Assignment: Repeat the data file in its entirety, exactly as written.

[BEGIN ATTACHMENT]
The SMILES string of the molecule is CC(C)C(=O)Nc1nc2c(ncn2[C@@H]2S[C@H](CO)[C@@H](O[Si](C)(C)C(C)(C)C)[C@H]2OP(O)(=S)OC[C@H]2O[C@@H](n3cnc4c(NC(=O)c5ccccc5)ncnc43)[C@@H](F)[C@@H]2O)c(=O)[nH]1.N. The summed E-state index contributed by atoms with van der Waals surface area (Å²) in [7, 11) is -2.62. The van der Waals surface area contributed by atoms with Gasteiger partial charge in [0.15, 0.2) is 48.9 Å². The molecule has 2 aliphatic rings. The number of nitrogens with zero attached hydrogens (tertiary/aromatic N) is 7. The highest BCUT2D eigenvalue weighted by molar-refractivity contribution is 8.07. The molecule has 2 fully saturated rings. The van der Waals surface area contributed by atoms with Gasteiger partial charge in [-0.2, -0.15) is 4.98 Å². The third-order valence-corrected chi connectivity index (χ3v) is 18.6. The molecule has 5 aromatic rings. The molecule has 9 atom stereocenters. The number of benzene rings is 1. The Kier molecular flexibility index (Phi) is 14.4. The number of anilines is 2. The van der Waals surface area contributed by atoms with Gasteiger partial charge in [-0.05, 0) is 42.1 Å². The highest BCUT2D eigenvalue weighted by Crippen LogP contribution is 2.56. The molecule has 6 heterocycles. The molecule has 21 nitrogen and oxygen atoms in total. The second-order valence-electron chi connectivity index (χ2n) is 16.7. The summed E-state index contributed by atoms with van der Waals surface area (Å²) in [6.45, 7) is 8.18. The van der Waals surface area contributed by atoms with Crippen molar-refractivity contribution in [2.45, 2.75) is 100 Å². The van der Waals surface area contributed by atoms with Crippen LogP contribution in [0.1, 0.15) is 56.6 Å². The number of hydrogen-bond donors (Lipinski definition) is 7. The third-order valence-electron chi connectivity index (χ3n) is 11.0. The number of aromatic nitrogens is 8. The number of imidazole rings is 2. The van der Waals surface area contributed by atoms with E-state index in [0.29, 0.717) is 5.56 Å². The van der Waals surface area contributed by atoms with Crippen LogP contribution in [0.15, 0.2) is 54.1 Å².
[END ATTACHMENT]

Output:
The SMILES string of the molecule is CC(C)C(=O)Nc1nc2c(ncn2[C@@H]2S[C@H](CO)[C@@H](O[Si](C)(C)C(C)(C)C)[C@H]2OP(O)(=S)OC[C@H]2O[C@@H](n3cnc4c(NC(=O)c5ccccc5)ncnc43)[C@@H](F)[C@@H]2O)c(=O)[nH]1.N. The summed E-state index contributed by atoms with van der Waals surface area (Å²) in [7, 11) is -2.62. The van der Waals surface area contributed by atoms with Gasteiger partial charge in [0.15, 0.2) is 48.9 Å². The molecule has 2 aliphatic rings. The number of nitrogens with zero attached hydrogens (tertiary/aromatic N) is 7. The highest BCUT2D eigenvalue weighted by molar-refractivity contribution is 8.07. The molecule has 2 fully saturated rings. The van der Waals surface area contributed by atoms with Gasteiger partial charge in [-0.2, -0.15) is 4.98 Å². The third-order valence-corrected chi connectivity index (χ3v) is 18.6. The molecule has 5 aromatic rings. The molecule has 9 atom stereocenters. The number of benzene rings is 1. The Kier molecular flexibility index (Phi) is 14.4. The number of anilines is 2. The van der Waals surface area contributed by atoms with Gasteiger partial charge in [-0.05, 0) is 42.1 Å². The highest BCUT2D eigenvalue weighted by Crippen LogP contribution is 2.56. The molecule has 6 heterocycles. The molecule has 21 nitrogen and oxygen atoms in total. The second-order valence-electron chi connectivity index (χ2n) is 16.7. The summed E-state index contributed by atoms with van der Waals surface area (Å²) in [6.45, 7) is 8.18. The van der Waals surface area contributed by atoms with Crippen molar-refractivity contribution in [2.45, 2.75) is 100 Å². The van der Waals surface area contributed by atoms with Crippen LogP contribution in [0.1, 0.15) is 56.6 Å². The number of hydrogen-bond donors (Lipinski definition) is 7. The third-order valence-electron chi connectivity index (χ3n) is 11.0. The number of aromatic nitrogens is 8. The number of imidazole rings is 2. The van der Waals surface area contributed by atoms with E-state index in [0.29, 0.717) is 5.56 Å². The van der Waals surface area contributed by atoms with Crippen LogP contribution in [0.15, 0.2) is 54.1 Å².